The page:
iPhone App Barcode Price Compare
Is there an app for the iPhone that’s similar to RedLaser but allows you to scan the barcode and then…?
…compare prices between walmart, target, etc rather than what RedLaser does: online comparisons
That’s an interesting thought, but it strikes me as odd that some of these trends are fairly pointless in a statistical sense
Getting Great Book Deals From Public Libraries (Buy, Not Borrow) by James Southland
If you’re looking for a great deal on books, consider buying from the public library. You have a few options and this article examines what’s available.
Even if you get an Amazon Kindle or a Barnes & Noble Nook or a Sony E-Reader, etc., you can still get better deals (translate: less expensive) on books. It takes time and tenacity (as any truly good bargain shopping does), though.
One of the best resources available for books are public libraries. Before you say, “duh,” this isn’t referring to checking-out books, but to library book sales. There are a few types of library book sales.
If you are a visitor to your local library, you may notice a rolling cart with a couple of shelves of books. They’re often.50 to $2 and a posted sign will indicate interested parties can pay at the check-out desk or that it is “the honor system,” and offers a small locked box for buyers to slip in the coin for their purchases.
Some libraries have an on-going bookstore, which is actually a small room filled with books for sale. In some cases, like the mentioned in the previous paragraph, the room is just books and patrons simply pay the librarian at check out.
But there are some bookstores that function as an actual bookstore, most often run by the Friends of the Library organization. For more information, you can visit your local library website and look if they have a link to the FOL site, which can fill you in on what time the library’s book shop is open. Many of the FOL stores operate completely independently of the library and are open only when a volunteer is available. Librarians can get irritated by customer questions of when the FOL bookstore will be open, and will be sure to tell you that it is “volunteer-manned” and that the librarians have no idea what their schedule will be. Some of the FOL bookstores have posted hours, with a phone number to call-ahead to be sure it’s open when you visit.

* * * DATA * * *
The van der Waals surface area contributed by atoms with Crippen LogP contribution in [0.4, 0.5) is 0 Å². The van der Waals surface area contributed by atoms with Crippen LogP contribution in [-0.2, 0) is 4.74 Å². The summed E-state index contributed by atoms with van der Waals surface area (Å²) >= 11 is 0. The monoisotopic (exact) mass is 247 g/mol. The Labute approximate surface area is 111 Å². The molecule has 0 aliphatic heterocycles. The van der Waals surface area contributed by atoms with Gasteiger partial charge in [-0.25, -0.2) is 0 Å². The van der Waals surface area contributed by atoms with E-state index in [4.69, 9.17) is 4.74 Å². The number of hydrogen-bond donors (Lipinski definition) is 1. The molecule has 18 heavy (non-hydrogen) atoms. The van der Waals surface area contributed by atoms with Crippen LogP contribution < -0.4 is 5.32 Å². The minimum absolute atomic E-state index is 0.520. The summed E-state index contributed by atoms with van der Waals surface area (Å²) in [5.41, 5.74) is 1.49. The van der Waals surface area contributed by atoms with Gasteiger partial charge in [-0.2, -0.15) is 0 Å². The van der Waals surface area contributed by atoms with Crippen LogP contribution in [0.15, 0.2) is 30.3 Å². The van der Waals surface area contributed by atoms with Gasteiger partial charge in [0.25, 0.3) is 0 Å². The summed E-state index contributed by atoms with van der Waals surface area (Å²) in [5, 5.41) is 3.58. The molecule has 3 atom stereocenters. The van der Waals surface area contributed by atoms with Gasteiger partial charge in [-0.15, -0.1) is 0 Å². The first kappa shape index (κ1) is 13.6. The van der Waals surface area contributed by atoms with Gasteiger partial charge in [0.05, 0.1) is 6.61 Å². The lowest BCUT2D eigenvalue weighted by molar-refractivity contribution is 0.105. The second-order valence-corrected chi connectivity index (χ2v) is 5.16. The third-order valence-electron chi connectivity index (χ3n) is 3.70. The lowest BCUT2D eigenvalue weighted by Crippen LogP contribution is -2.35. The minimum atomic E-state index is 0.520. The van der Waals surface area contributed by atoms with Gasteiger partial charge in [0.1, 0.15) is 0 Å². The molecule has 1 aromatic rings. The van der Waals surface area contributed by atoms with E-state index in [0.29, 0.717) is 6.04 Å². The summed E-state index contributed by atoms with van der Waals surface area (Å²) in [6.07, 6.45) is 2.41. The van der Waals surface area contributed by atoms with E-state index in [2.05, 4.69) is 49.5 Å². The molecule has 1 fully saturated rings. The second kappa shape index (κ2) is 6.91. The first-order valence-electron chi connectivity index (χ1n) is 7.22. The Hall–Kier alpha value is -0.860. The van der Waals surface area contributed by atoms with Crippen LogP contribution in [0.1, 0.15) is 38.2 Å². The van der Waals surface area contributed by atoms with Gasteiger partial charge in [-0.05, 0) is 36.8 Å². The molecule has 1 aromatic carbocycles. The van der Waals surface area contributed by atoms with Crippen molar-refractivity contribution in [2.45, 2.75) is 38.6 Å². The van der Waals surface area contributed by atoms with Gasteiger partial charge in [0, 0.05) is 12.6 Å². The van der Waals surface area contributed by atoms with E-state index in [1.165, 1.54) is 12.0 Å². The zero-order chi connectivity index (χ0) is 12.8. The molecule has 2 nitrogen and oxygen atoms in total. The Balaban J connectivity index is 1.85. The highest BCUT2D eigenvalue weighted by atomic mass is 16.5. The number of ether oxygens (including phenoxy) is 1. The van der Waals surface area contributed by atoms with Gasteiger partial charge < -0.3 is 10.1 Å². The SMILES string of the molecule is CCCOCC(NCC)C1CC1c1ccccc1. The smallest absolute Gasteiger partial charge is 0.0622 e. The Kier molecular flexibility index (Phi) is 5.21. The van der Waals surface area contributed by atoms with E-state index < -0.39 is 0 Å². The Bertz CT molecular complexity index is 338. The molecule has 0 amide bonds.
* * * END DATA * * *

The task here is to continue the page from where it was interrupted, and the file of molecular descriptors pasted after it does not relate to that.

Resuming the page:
The other library-related book sale are annual, bi-annual, quarterly, monthly or bi-monthly sales. These are well-advertised often flowing outdoor sales in which patrons can purchase books donated to the library, as well as ex-library books.
If you are looking for books to read and not to add to a collection, an ex-library book can be a fine option. They often run from.50 to $1. Generally hardbound or library-edition, these books will feature a mylar overlay, covering the book’s dust jacket (the paper book cover). Now that books are checked out electronically, using barcodes, ex-library books don’t feature pockets with signature cards or stamps with due dates. There may be older books that still have those, but if you’re just reading the book and then turning around and donating/recycling it, it should be fine.